Re:much more than 20 years (1)

Nimey (114278) | more than 2 years ago | (#39262275)

Was panicking about those earlier viruses as widespread amongst the Great Unwashed (by 1st-world standards) as with Michelangelo?

No? Back to your nap, Gramps.

Re:much more than 20 years (3, Informative)

interval1066 (668936) | more than 2 years ago | (#39262327)

dial up internet

Dial-up internet? 20 years ago? 1992? Are you talking about bbs'? That wasn't the internet. That was you connecting to a bbs. Two computers. Or Compuserv, AOL? Memeory sketchy, but I don't think the internet was what it is until several years later. Unless you were a student at a participating campus/institution, I doubt anyone knew about the "internet". I know, I was there (CSU Chico, CA, '86 alum, we had telerays and heathkit h-19 connected to the CSU system in Butte Hall. Special permission needed to access ARPANet). Might not have even been publicly accessble then. The internet wasn't really known to the public at large until '95 or so.
Btw; the first true "virus" scare (which was real, btw) was the Tappen worm, that was about '88. And it only scared users in acedemia, since the "internet" (ARPAnet, at the time) was only available to universities, the military, selected think tanks, etc.

Re:much more than 20 years (2)

jd (1658) | more than 2 years ago | (#39262593)

The Internet was publicly available in the 1980s. Dunno about grandparent post, but anyone in the 80s was quite capable of dialing into the Internet via an IPSS-to-IP gateway (NSFNet offered several that were free). Indeed, the modern Internet in Europe -is- largely just IPSS rebadged, so one could argue that that alone was Internet.

Re:much more than 20 years (1)

interval1066 (668936) | more than 2 years ago | (#39263081)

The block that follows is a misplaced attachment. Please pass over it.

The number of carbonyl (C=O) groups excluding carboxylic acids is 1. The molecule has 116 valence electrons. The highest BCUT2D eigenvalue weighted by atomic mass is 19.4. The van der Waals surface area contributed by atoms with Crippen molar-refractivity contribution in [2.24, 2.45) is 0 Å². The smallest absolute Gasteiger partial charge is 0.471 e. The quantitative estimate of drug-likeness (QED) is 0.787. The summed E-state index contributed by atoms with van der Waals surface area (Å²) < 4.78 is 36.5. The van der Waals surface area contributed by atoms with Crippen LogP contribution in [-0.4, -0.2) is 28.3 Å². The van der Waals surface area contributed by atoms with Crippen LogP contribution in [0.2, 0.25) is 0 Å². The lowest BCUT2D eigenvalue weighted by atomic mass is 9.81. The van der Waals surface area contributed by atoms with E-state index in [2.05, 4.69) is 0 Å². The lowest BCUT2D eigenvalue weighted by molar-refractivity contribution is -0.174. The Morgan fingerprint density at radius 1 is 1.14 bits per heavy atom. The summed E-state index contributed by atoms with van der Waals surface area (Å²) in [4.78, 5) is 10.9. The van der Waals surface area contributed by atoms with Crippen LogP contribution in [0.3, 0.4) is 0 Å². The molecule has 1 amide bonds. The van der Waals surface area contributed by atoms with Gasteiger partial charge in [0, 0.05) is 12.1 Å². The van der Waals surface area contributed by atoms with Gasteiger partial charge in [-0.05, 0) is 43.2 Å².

But did they know about it? I don't recall the term "internet" being in the media until the early or mid-90's, and in the 80's it most certainly was not the "internet". Also- don't forget that the domain name system wasn't in place until 91 or so, this was when the first browser, Mosiac, was created. If you were dialing into the "internet" you were connecting via telnet, or possibly gopher (remember gopher?), and addressing nodes (computers) via ip address. As for being publiclly available, sure. Infact a local Ralstan Purina distributor maintained a dial-up pop that I frequented, a friend in the company gat me the passwords and numbers. But again, who outside of academia or that business knew anything about it? I can tell you, in Northern California in the 80's, I'm wasn't aware of any publically available dial-up POP nodes, not in the 80's. There may have been some, but as an ARPAnet aware student I didn't know about them.

Re:much more than 20 years (2)

jd (1658) | more than 2 years ago | (#39265249)

A lot (ok, maybe in the order of a few thousand rather than a few million) of Europeans were using IPSS for gaming in the 80s. Lots of online MMORGs were available to those who knew either the IP addresses or PADs. That's where the big market was at the time. Richard Bartle was a household name at the time - the John Carmack of his era. Everything from "Commodore and Vegetable Games" to "PCW" and "Practical Computing" were covering the online gaming industry at the time.

Oh, gopher is still around. You see the clients being listed on Freshmeat/Freecode from time to time. Alas, Archie seems to have died. It truly wasn't evil, unlike the search engines of today. WAIS was another early system that has since met the Great Bit Bucket in the Sky. FSP (an alternative to FTP) never really made it big, which always surprised me, but is also occasionally still maintained.